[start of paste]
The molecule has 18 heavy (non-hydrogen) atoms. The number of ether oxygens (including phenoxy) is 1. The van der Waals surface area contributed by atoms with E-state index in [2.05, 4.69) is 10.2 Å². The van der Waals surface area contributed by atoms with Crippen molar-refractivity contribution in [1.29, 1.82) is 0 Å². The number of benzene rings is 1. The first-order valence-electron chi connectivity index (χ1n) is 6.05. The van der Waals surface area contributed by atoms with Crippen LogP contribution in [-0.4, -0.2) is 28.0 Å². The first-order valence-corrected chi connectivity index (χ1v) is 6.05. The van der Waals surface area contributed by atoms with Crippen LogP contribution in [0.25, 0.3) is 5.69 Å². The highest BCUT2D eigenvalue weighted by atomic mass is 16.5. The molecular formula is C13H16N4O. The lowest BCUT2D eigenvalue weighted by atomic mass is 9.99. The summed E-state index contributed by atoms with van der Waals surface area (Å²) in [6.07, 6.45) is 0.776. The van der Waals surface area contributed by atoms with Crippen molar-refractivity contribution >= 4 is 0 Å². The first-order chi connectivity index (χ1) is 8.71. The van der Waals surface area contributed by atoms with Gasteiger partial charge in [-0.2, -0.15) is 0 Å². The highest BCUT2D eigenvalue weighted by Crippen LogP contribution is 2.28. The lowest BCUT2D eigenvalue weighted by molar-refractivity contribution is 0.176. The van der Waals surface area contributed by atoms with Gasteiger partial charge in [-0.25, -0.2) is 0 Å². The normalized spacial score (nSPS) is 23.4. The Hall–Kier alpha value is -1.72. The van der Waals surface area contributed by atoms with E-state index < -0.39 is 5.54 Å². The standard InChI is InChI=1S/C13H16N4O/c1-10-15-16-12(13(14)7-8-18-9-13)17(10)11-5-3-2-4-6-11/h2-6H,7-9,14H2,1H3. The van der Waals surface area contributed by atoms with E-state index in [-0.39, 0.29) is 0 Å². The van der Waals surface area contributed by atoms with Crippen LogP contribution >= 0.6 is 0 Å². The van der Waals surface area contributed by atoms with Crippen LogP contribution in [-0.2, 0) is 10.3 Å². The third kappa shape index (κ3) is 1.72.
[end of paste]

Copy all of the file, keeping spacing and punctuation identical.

The molecule has 18 heavy (non-hydrogen) atoms. The number of ether oxygens (including phenoxy) is 1. The van der Waals surface area contributed by atoms with E-state index in [2.05, 4.69) is 10.2 Å². The van der Waals surface area contributed by atoms with Crippen molar-refractivity contribution in [1.29, 1.82) is 0 Å². The number of benzene rings is 1. The first-order valence-electron chi connectivity index (χ1n) is 6.05. The van der Waals surface area contributed by atoms with Crippen LogP contribution in [-0.4, -0.2) is 28.0 Å². The first-order valence-corrected chi connectivity index (χ1v) is 6.05. The van der Waals surface area contributed by atoms with Crippen LogP contribution in [0.25, 0.3) is 5.69 Å². The highest BCUT2D eigenvalue weighted by atomic mass is 16.5. The molecular formula is C13H16N4O. The lowest BCUT2D eigenvalue weighted by atomic mass is 9.99. The summed E-state index contributed by atoms with van der Waals surface area (Å²) in [6.07, 6.45) is 0.776. The van der Waals surface area contributed by atoms with Crippen molar-refractivity contribution >= 4 is 0 Å². The first-order chi connectivity index (χ1) is 8.71. The van der Waals surface area contributed by atoms with Gasteiger partial charge in [-0.2, -0.15) is 0 Å². The highest BCUT2D eigenvalue weighted by Crippen LogP contribution is 2.28. The lowest BCUT2D eigenvalue weighted by molar-refractivity contribution is 0.176. The van der Waals surface area contributed by atoms with Gasteiger partial charge in [-0.25, -0.2) is 0 Å². The normalized spacial score (nSPS) is 23.4. The Hall–Kier alpha value is -1.72. The van der Waals surface area contributed by atoms with E-state index < -0.39 is 5.54 Å². The standard InChI is InChI=1S/C13H16N4O/c1-10-15-16-12(13(14)7-8-18-9-13)17(10)11-5-3-2-4-6-11/h2-6H,7-9,14H2,1H3. The van der Waals surface area contributed by atoms with E-state index in [-0.39, 0.29) is 0 Å². The van der Waals surface area contributed by atoms with Crippen LogP contribution >= 0.6 is 0 Å². The van der Waals surface area contributed by atoms with Crippen LogP contribution in [-0.2, 0) is 10.3 Å². The third kappa shape index (κ3) is 1.72.